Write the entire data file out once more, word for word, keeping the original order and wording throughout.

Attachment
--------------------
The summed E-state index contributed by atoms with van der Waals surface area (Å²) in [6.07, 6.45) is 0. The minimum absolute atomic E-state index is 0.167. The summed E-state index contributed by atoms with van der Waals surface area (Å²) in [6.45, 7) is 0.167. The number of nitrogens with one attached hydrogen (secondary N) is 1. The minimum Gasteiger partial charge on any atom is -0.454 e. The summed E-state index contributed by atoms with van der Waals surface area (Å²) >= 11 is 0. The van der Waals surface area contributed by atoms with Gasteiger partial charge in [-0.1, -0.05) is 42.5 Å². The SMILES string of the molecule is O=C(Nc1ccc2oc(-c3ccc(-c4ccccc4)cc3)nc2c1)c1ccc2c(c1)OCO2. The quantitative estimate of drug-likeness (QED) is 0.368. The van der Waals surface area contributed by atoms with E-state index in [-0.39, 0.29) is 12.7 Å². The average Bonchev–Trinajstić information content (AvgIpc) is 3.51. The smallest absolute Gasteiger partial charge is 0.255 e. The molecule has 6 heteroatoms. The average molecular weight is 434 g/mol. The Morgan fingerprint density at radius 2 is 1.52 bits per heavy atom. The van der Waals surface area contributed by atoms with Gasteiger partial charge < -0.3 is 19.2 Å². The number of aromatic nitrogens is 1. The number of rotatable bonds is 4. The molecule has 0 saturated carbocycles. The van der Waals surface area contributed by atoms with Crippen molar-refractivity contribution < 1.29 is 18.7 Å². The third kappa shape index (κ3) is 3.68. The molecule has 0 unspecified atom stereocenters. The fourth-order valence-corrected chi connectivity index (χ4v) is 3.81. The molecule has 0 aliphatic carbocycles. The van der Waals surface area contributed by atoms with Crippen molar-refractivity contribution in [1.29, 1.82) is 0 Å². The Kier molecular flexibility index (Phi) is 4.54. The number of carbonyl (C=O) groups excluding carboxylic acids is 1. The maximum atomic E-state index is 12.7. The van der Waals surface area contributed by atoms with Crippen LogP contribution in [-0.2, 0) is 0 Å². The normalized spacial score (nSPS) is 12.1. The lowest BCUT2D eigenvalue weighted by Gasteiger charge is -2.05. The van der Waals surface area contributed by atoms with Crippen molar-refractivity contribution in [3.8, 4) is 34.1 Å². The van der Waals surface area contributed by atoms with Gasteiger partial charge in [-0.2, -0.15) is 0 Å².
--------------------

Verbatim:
The summed E-state index contributed by atoms with van der Waals surface area (Å²) in [6.07, 6.45) is 0. The minimum absolute atomic E-state index is 0.167. The summed E-state index contributed by atoms with van der Waals surface area (Å²) in [6.45, 7) is 0.167. The number of nitrogens with one attached hydrogen (secondary N) is 1. The minimum Gasteiger partial charge on any atom is -0.454 e. The summed E-state index contributed by atoms with van der Waals surface area (Å²) >= 11 is 0. The van der Waals surface area contributed by atoms with Gasteiger partial charge in [-0.1, -0.05) is 42.5 Å². The SMILES string of the molecule is O=C(Nc1ccc2oc(-c3ccc(-c4ccccc4)cc3)nc2c1)c1ccc2c(c1)OCO2. The quantitative estimate of drug-likeness (QED) is 0.368. The van der Waals surface area contributed by atoms with E-state index in [-0.39, 0.29) is 12.7 Å². The average Bonchev–Trinajstić information content (AvgIpc) is 3.51. The smallest absolute Gasteiger partial charge is 0.255 e. The molecule has 6 heteroatoms. The average molecular weight is 434 g/mol. The Morgan fingerprint density at radius 2 is 1.52 bits per heavy atom. The van der Waals surface area contributed by atoms with Gasteiger partial charge < -0.3 is 19.2 Å². The number of aromatic nitrogens is 1. The number of rotatable bonds is 4. The molecule has 0 saturated carbocycles. The van der Waals surface area contributed by atoms with Crippen molar-refractivity contribution < 1.29 is 18.7 Å². The third kappa shape index (κ3) is 3.68. The molecule has 0 unspecified atom stereocenters. The fourth-order valence-corrected chi connectivity index (χ4v) is 3.81. The molecule has 0 aliphatic carbocycles. The van der Waals surface area contributed by atoms with Crippen molar-refractivity contribution in [1.29, 1.82) is 0 Å². The Kier molecular flexibility index (Phi) is 4.54. The number of carbonyl (C=O) groups excluding carboxylic acids is 1. The maximum atomic E-state index is 12.7. The van der Waals surface area contributed by atoms with Crippen LogP contribution in [-0.2, 0) is 0 Å². The normalized spacial score (nSPS) is 12.1. The lowest BCUT2D eigenvalue weighted by Gasteiger charge is -2.05. The van der Waals surface area contributed by atoms with Crippen molar-refractivity contribution in [3.8, 4) is 34.1 Å². The van der Waals surface area contributed by atoms with Gasteiger partial charge in [-0.2, -0.15) is 0 Å².